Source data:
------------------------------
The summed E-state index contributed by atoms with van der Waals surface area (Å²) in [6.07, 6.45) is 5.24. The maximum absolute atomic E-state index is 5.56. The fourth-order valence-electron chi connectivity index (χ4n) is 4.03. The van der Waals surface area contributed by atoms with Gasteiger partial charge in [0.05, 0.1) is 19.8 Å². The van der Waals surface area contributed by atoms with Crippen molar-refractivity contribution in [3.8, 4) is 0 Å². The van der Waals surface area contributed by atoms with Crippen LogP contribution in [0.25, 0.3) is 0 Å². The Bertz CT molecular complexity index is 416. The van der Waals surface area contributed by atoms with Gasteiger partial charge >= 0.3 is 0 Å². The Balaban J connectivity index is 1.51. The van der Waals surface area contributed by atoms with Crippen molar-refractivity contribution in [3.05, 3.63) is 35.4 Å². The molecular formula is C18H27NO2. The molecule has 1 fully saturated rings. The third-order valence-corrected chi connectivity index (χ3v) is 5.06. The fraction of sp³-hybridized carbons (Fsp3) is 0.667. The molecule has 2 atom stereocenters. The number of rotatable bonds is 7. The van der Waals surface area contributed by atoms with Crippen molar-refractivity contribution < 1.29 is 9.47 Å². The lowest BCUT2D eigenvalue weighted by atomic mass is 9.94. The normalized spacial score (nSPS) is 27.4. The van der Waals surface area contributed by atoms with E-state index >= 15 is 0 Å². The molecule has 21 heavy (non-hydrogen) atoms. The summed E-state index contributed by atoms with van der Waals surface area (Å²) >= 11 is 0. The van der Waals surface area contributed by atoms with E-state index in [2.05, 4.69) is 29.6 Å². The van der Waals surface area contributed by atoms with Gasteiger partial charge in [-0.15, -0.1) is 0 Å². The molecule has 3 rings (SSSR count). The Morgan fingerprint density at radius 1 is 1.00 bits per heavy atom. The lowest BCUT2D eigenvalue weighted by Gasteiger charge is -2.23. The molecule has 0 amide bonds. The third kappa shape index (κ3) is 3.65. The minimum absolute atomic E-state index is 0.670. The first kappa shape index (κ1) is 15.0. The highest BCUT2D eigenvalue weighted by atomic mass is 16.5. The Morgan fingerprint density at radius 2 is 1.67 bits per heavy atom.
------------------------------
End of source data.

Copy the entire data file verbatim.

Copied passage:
The summed E-state index contributed by atoms with van der Waals surface area (Å²) in [6.07, 6.45) is 5.24. The maximum absolute atomic E-state index is 5.56. The fourth-order valence-electron chi connectivity index (χ4n) is 4.03. The van der Waals surface area contributed by atoms with Gasteiger partial charge in [0.05, 0.1) is 19.8 Å². The van der Waals surface area contributed by atoms with Crippen molar-refractivity contribution in [3.8, 4) is 0 Å². The van der Waals surface area contributed by atoms with Crippen LogP contribution in [0.25, 0.3) is 0 Å². The Bertz CT molecular complexity index is 416. The van der Waals surface area contributed by atoms with Gasteiger partial charge >= 0.3 is 0 Å². The Balaban J connectivity index is 1.51. The van der Waals surface area contributed by atoms with Crippen molar-refractivity contribution in [3.05, 3.63) is 35.4 Å². The molecular formula is C18H27NO2. The molecule has 1 fully saturated rings. The third-order valence-corrected chi connectivity index (χ3v) is 5.06. The fraction of sp³-hybridized carbons (Fsp3) is 0.667. The molecule has 2 atom stereocenters. The number of rotatable bonds is 7. The van der Waals surface area contributed by atoms with Crippen molar-refractivity contribution < 1.29 is 9.47 Å². The lowest BCUT2D eigenvalue weighted by atomic mass is 9.94. The normalized spacial score (nSPS) is 27.4. The van der Waals surface area contributed by atoms with E-state index >= 15 is 0 Å². The molecule has 21 heavy (non-hydrogen) atoms. The summed E-state index contributed by atoms with van der Waals surface area (Å²) >= 11 is 0. The van der Waals surface area contributed by atoms with E-state index in [2.05, 4.69) is 29.6 Å². The van der Waals surface area contributed by atoms with Gasteiger partial charge in [-0.15, -0.1) is 0 Å². The molecule has 3 rings (SSSR count). The Morgan fingerprint density at radius 1 is 1.00 bits per heavy atom. The lowest BCUT2D eigenvalue weighted by Gasteiger charge is -2.23. The molecule has 0 amide bonds. The third kappa shape index (κ3) is 3.65. The minimum absolute atomic E-state index is 0.670. The first kappa shape index (κ1) is 15.0. The highest BCUT2D eigenvalue weighted by atomic mass is 16.5. The Morgan fingerprint density at radius 2 is 1.67 bits per heavy atom.